Spanish suppliers association CEO, José Portilla has had many years experience in manufacturing sectors such as steel and automotive, while he is now CEO of Spanish suppliers association, Sernauto. In the second of two interviews, Simon Warburton caught up with him as Spain looks to address the transition to new mobility and the challenges of implementing advanced manufacturing technology coupled with taking into account labour body employment concerns.
Portilla has also been Deputy Vice-Minister of Government Affairs of the Government’s Presidency of the Principality of Asturias and, in the last stage, managing partner of a Government Affairs consultancy, specialised in the internationalisation of Spanish SMEs in the areas of industry, energy and infrastructure.
Since January, 2017, he has been a member of the boards of CLEPA and CEOE (Confederación Española de Organizaciones Empresariales).
j-a: Brussels is undergoing massive change as new European Commission and European Council presidents assume office, while new Commissioners and MEPs find their feet. How does Sernauto cope with that significant upheaval?
JP: CLEPA [European automotive suppliers association) is really the leader bringing our concerns to MEPs and we have really been working hard with all the national associations, which are part of CLEPA. We are conducting several educational exercises with them.
Some 70% of the MEPs are new and we have to quickly get to know people.
j-a: What are some of the challenges your members face?
JP: We have to look at aspects [such as] plastics, the environment, social aspects. Carmakers [are] producing the necessary technologies, for example, to develop new engines, more clean air and zero emissions. If you go against diesel technology, which is actually much cleaner than that produced before 2004, if those new internal combustion engines are not part of the equation, also with other technologies, hybrids, 100% electric, hydrogen et cetera, we think it will not be feasible.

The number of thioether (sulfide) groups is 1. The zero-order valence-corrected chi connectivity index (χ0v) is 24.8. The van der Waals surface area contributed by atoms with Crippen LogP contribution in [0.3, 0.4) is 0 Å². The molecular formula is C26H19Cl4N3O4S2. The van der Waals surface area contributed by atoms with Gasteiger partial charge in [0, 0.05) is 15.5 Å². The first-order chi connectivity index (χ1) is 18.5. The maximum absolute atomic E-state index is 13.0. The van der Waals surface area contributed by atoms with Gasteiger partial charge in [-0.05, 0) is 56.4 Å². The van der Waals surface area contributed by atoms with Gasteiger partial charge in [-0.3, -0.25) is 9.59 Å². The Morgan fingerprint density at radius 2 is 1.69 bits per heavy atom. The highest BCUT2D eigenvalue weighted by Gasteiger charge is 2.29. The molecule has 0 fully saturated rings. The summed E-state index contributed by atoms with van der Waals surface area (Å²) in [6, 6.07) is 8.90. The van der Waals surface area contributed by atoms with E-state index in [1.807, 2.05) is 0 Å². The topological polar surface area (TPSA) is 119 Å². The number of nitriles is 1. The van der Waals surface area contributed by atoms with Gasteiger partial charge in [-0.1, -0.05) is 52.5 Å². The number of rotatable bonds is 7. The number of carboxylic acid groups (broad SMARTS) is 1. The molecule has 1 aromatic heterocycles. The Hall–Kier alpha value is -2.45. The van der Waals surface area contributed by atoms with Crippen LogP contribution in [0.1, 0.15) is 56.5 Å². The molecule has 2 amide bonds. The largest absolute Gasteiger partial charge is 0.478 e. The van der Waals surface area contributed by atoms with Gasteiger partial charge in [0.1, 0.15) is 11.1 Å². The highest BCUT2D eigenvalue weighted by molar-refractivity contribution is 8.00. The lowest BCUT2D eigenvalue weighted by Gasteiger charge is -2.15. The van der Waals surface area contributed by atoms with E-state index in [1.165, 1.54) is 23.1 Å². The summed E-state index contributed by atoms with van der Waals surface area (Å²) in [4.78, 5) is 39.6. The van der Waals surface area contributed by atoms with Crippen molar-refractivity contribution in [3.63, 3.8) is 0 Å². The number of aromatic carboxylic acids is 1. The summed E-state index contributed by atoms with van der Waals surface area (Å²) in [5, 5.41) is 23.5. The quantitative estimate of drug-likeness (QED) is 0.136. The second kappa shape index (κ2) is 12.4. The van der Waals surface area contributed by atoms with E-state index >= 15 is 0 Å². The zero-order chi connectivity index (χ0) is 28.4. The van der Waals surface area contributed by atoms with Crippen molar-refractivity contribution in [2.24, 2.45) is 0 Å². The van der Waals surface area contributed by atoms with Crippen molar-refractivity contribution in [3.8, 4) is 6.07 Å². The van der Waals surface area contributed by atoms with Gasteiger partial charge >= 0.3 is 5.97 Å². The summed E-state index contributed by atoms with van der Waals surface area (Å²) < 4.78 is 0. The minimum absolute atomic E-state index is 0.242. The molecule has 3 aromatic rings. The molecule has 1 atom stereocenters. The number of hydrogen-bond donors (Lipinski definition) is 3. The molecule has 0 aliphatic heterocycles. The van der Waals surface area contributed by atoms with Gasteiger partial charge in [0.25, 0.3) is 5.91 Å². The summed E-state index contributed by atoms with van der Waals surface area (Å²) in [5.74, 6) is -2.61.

j-a: How well prepared are Spanish companies for new ways of working made possible by rapid advances in technology? Are labour bodies concerned about potential job losses resulting from that?
JP: Big companies are well prepared in [Industry] 4.0 and are working in so-called 5.0 and with the new AI methods.
Unions are worried, they are concerned as we are as well as a sector. None of the 17 factories established in Spain are of Spanish capital origin; all decision centres are outside Spain.
We have to provide competitive arguments to decision makers outside Spain to prove we can be competitive. This is why it is so important to settle this long-term [automotive] strategy, where unions are sitting with us and the government.
j-a: What about attracting people to manufacturing, is it problematic?
JP: Industry, at least I would say Southern European countries, Italy, Spain, has not been very sexy for youngsters. The administration says there should be much more alignment between universities and economic sectors – this is not something in which we have been able to succeed.
We talk a lot about this in Spain, but so far it has been difficult because the educational systems are not very oriented to [cater] to the real needs of companies. We definitely have a big job to do there.
Having a car as a priority is not very sexy for youngsters. It brings high cost; insurance, petrol, price of the car itself and we are moving to a mobility concept. Carmakers will be selling mobility services. Our components will have to adapt, especially when we talk about interiors with more endurance; that will last [longer] because they will have harder use.
j-a: Can you elaborate on mobility services?
JP: We are running in two directions. When we talk about mobility services and standardisation of components in cars, you will have a higher offer [as well as] hand-made, tailor-made cars, for example, Mercedes, Daimler, Rolls-Royce. What we are seeing are these two scenarios.
We have to say if the [new] government is in place and we are able to settle this long-term country strategy – [so] carmakers and component makers are totally aligned – to keep investment and innovation and also work with the authorities in Europe.
I am optimistic – we have a very highly qualified workforce. We know how to do cars.
Between January and April of 2019, Spanish automotive equipment and components were exported for a value of EUR7.3bn, a stable performance in relation to the same period of the previous year (+ 0.8%).
The EU continues to be the main destination market for Spanish exports of components, with a market share of 72.5% of sales. Sales increased 1.05% compared to the same period of the previous year, standing at EUR5.3bn.
The UK, fourth destination for Spanish exports, had a negative growth rate, falling by 2.24% and standing at EUR522m.